“As a program manager, I have led my change board through some controversial changes.” emphasized Bayless. “For example, I had an engineer recommend a change on a cowl seal for an outboard engine without regard to the capital budget. Luckily, the issue was resolved at the change board when the chief engineer suggested an alternative solution and the manufacturing engineer supported it with a lower-cost manufacturing option. In the end, we were able to meet the functional requirement and stay within the budget. Without the change board, we would not necessarily have had the opportunity to collaborate or the time within the program schedule to find an alternative solution.”
To help better manage the changes, there are three change classes, Class A, B, and C. Class A changes apply only to new product development programs during CV and DV phase. Once a program reaches the Production Validation (PV) phase, changes are handled similar to production-released parts as a Class B type, which affects fit, form, function, and product cost. In the case of a class B change, the change initiator is asked to present their change proposal to the program-led Change Board that will decide how to proceed based upon the information provided by the requestor. A change board typically invites cross-functional, and cross-plant representatives affected by the change request to meet weekly.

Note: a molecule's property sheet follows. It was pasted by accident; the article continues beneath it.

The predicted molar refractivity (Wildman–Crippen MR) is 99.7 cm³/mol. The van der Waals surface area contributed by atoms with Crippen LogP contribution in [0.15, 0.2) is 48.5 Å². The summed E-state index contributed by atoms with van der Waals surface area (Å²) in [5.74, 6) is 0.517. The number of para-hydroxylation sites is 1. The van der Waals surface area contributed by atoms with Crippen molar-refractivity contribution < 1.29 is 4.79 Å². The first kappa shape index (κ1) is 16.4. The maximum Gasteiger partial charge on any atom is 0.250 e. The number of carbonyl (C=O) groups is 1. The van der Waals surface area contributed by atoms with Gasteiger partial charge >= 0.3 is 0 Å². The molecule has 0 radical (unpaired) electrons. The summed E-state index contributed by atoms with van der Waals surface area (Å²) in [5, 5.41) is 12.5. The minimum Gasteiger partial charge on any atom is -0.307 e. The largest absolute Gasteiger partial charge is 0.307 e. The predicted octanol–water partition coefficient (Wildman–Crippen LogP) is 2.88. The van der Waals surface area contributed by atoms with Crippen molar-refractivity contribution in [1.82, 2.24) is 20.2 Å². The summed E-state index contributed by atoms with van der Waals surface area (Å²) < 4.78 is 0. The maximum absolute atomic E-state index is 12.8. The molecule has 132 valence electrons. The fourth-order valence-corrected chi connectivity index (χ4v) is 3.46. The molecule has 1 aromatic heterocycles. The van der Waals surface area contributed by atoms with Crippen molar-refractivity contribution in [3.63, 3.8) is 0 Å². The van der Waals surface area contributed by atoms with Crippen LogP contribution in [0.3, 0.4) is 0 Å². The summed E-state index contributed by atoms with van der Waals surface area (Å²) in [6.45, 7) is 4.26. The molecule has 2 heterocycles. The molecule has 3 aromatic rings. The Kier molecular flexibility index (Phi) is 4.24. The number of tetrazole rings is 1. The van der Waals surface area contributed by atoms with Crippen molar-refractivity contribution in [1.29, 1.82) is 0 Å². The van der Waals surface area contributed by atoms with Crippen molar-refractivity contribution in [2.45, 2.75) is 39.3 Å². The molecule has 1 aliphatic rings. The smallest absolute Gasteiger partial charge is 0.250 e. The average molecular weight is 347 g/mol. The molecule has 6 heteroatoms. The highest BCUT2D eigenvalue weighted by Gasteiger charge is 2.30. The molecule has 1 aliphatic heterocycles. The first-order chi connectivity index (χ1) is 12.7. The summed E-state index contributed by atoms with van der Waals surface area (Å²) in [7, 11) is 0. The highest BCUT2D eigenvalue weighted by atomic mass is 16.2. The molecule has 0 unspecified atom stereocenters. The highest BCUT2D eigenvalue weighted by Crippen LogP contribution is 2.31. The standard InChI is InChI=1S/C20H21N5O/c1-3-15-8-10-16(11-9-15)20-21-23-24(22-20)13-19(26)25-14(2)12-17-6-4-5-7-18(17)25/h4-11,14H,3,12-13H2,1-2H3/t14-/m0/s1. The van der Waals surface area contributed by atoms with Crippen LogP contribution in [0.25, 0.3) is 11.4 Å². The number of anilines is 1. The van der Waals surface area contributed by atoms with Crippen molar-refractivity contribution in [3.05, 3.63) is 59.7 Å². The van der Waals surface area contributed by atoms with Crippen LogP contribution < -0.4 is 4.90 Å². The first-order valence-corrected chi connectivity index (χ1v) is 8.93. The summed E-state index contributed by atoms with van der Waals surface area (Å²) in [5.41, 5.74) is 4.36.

“Having a smooth change process for the new programs really helps keep the program under control during the design validation phase,” said Bayless. “In that regard, the change process has helped us maintain our cost, quality, and timing targets.”
Contact us about implementing the patent-pending Parts Planning Application or large assembly management practices within your organization at mercuryplm.com. We also offer SharePoint best practices and cost engineering services.
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Because we work in a dynamic, global product-development environment that supports a worldwide manufacturing footprint, we have a user’s perspective that helps drive results and realize improvements. Several of our experts also have been deeply involved with our ISO 9000 certification effort, as well as configuration management, and engineering document-management practices. Mercury PLM Services is a Siemens Zone SI Partner. Attend our next Information Exchange on October 20. Visit www.mercuryplm.com/informationexchange for more information.